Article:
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[vik-suh n] /ˈvɪk sən/
a female fox.
an ill-tempered or quarrelsome woman.
Origin of vixen
1375-1425; late Middle English (south); replacing earlier fixen, Middle English (north), for Old English fyxe, feminine of fox fox (compare fyxen (adj.) pertaining to a fox, Old High German fuhsin (noun) vixen)
Related forms
vixenish, vixenly, adjective
2. shrew, scold, virago, harpy, termagant. Unabridged
Based on the Random House Dictionary, © Random House, Inc. 2015.
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Examples from the Web for vixenish
Historical Examples
  • The deacon's wife grew sick, and the vile, vinegar-tongued, vixenish virago said that the deacon was an old brute.

  • He offered his hand to her, sheepishly, and she gave it a vixenish slap.

    That Girl Montana Marah Ellis Ryan
  • She was of too great a stateliness to put herself into ungraceful or vixenish attitudes.

    A Gentleman Player Robert Neilson Stephens
  • She dreaded the vixenish Miss Sugg less than the too complaisant manager.

    The Bartlett Mystery Louis Tracy
  • Lady Tester is a refutation of the theory, which must have been invented by a vixenish woman who was not clever.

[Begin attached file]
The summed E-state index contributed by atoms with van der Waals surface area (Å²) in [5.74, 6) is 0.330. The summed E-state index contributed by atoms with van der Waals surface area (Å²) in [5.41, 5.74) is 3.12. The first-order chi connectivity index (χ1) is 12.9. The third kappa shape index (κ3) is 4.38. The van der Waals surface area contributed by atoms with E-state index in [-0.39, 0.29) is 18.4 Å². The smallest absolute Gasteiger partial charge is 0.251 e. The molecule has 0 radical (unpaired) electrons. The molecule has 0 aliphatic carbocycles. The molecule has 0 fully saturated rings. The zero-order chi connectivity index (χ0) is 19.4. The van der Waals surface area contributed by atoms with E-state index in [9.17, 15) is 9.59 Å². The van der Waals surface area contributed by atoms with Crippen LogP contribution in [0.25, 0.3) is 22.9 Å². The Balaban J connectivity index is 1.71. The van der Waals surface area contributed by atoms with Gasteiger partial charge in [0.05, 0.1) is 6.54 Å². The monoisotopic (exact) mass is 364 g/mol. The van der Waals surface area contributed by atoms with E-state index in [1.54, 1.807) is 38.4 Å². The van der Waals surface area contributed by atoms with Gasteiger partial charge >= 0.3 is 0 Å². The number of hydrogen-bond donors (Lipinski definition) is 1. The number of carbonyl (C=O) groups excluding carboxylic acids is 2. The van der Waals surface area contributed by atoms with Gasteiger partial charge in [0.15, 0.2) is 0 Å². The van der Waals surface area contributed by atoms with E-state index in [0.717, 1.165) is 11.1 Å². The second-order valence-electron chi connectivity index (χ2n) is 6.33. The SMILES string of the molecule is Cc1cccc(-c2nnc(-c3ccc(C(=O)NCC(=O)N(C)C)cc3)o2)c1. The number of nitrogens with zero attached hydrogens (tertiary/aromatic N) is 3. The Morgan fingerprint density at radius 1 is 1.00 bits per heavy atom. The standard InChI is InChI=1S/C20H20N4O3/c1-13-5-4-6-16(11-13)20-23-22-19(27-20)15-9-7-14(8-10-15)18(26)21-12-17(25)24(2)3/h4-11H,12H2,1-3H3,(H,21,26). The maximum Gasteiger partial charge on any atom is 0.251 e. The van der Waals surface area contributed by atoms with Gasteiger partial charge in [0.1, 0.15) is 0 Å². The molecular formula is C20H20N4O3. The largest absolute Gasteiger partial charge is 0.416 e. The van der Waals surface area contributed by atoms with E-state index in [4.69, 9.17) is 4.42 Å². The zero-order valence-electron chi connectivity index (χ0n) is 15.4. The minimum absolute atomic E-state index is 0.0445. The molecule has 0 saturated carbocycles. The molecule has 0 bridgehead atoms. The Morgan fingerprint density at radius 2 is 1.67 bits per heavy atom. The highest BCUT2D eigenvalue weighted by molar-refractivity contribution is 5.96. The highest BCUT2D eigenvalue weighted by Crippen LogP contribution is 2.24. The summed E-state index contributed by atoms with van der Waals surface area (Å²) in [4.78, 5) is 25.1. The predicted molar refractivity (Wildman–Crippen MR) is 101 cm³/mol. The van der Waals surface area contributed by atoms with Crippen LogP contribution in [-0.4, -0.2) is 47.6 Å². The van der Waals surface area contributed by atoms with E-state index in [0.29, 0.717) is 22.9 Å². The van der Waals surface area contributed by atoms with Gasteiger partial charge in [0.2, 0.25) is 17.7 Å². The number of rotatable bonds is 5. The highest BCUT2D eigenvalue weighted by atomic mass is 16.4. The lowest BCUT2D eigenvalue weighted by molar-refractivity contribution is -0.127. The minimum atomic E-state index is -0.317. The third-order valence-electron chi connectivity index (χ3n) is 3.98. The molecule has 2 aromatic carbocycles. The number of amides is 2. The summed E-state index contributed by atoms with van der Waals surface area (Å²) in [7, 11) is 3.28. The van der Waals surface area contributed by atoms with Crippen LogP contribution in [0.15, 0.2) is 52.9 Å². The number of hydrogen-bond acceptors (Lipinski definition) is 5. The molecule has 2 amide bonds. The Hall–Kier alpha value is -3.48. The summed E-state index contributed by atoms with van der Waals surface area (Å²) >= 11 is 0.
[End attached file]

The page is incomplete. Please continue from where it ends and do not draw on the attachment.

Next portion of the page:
The Path Of Duty Henry James
  • She was vixenish, she was selfish, she was dishonest and grasping; but she was religious.

    The End Of The World Edward Eggleston
  • Played it from the moment he entered his house until the moment he daily disappeared, astride the vixenish undersized cayuse.

    Where the Trail Divides Will Lillibridge
  • There came a vixenish gleam into the old woman's faded eyes.

    The Wharf by the Docks Florence Warden
  • When he gave me his switch, the vixenish animal came at once into subjection to save herself a good whipping.

    Dulcibel Henry Peterson
  • Her eyes turned, and she fixed a vixenish look upon Miss Eunice.

British Dictionary definitions for vixenish


a female fox
a quarrelsome or spiteful woman
Derived Forms
vixenish, adjective
vixenishly, adverb
vixenishness, noun
vixenly, adverb, adjective
Word Origin
C15: fixen; related to Old English fyxe, feminine of fox; compare Old High German fuhsīn
Collins English Dictionary - Complete & Unabridged 2012 Digital Edition
© William Collins Sons & Co. Ltd. 1979, 1986 © HarperCollins
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Word Origin and History for vixenish



Old English *fyxen (implied in adjective fyxan), fem. of fox (see fox, and cf. Middle High German vühsinne, German füchsin). Solitary English survival of the Germanic feminine suffix -en, -in (cf. Old English gyden "goddess;" mynecen "nun," from munuc "monk;" wlyfen "she-wolf"). The figurative sense "ill-tempered woman" is attested from 1570s. The spelling shift from -f- to -v- began late 1500s (see V).

Online Etymology Dictionary, © 2010 Douglas Harper
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